Judd often used Plexiglas in his work, since its colour was inherent in the material, and its transparency allowed a view into the interior of his structures. It meant that he no longer needed to make incisions to reveal the construction of the piece, as demonstrated in Untitled 1966, a sophisticated development of the earlier wooden floor boxes.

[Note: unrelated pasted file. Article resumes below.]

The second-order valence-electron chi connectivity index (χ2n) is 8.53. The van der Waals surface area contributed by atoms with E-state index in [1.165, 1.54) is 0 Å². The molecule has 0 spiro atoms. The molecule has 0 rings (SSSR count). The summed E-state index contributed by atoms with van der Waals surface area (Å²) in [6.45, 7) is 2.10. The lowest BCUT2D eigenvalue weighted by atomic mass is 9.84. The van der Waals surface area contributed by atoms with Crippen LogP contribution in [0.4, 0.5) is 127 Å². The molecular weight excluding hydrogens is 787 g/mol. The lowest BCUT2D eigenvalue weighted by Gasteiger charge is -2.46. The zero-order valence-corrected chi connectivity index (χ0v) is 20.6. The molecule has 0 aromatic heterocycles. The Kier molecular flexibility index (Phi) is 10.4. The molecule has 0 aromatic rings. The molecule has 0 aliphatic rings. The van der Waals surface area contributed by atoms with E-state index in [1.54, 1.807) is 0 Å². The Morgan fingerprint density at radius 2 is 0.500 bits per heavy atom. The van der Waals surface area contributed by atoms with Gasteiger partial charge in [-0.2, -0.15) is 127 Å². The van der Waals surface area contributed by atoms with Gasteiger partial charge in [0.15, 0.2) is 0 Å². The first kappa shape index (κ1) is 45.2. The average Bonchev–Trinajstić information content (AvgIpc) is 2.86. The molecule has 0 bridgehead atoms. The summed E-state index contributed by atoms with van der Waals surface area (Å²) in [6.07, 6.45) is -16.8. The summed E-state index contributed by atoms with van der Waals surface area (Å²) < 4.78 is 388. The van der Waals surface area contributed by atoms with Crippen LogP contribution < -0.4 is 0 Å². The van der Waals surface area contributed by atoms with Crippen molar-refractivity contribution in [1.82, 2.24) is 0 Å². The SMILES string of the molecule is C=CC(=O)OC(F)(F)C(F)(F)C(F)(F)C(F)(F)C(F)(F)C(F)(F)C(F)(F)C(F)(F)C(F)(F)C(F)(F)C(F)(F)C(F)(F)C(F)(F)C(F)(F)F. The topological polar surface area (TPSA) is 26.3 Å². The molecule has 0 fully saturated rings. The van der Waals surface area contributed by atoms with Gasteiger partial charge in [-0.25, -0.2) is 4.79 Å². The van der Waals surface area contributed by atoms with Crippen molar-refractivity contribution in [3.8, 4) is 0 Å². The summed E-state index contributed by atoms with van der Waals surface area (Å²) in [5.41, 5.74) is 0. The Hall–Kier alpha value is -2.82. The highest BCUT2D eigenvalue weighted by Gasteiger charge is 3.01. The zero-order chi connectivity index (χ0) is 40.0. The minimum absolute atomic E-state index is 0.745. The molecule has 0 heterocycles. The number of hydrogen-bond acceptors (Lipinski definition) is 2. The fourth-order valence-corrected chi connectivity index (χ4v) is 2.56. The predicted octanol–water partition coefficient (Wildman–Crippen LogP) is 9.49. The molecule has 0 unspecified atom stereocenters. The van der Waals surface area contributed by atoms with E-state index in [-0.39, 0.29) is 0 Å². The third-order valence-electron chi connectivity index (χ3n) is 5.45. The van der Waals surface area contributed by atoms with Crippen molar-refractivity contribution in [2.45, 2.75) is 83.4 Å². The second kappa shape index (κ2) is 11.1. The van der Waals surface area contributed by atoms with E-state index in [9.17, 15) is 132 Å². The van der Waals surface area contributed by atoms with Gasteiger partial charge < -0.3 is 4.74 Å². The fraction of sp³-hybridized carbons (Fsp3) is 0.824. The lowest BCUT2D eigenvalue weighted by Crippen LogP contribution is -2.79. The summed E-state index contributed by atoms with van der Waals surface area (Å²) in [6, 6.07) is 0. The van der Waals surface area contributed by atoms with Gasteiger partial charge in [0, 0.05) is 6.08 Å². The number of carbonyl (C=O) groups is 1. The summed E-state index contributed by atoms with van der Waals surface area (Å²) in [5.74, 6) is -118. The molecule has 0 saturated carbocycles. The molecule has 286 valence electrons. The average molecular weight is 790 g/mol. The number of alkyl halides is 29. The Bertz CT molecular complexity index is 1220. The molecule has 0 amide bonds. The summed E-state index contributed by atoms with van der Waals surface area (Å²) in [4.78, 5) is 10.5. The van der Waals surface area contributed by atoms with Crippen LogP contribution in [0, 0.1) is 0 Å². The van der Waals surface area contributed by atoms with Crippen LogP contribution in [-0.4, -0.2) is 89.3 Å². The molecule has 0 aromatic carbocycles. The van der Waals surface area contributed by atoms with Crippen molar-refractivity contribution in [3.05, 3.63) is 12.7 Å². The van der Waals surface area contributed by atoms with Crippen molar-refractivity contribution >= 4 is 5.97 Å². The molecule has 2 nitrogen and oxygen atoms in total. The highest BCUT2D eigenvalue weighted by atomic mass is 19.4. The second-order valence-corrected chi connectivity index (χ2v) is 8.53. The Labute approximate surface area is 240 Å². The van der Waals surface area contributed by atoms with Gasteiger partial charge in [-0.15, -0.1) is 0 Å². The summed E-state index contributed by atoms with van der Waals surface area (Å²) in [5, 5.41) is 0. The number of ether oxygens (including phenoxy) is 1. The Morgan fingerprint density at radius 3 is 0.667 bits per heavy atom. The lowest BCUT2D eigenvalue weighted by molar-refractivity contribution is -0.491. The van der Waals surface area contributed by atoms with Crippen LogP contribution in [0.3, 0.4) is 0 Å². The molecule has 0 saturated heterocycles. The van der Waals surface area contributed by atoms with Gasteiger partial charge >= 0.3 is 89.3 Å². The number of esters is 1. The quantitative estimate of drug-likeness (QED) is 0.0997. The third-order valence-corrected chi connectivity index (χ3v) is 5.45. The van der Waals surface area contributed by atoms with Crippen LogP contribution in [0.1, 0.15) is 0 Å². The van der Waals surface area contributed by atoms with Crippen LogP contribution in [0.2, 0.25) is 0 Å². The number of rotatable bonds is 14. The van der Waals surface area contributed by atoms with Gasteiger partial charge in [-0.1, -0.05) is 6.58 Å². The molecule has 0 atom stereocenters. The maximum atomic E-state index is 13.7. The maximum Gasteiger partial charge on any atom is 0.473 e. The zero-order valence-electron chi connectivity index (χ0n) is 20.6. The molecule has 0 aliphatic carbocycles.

In 1965, Judd began to make vertical pieces – the so-called stacks – consisting of a number (usually 10, but variable according to the height of the room) of identical, projecting units hung one above the other on the wall. The intervening spaces have the same dimensions as the units, as does the space between the floor and the first unit, so that the boxes link the floor to the ceiling. These pieces are the first indication of his interest in integrating art with the architecture of the room. Judd used the standard stack form to experiment with different materials. In some the tops and bottoms are made of coloured Plexiglas which creates an astonishing effect. Colour glows in the intervening spaces and gives the stacks the appearance of gently gleaming columns.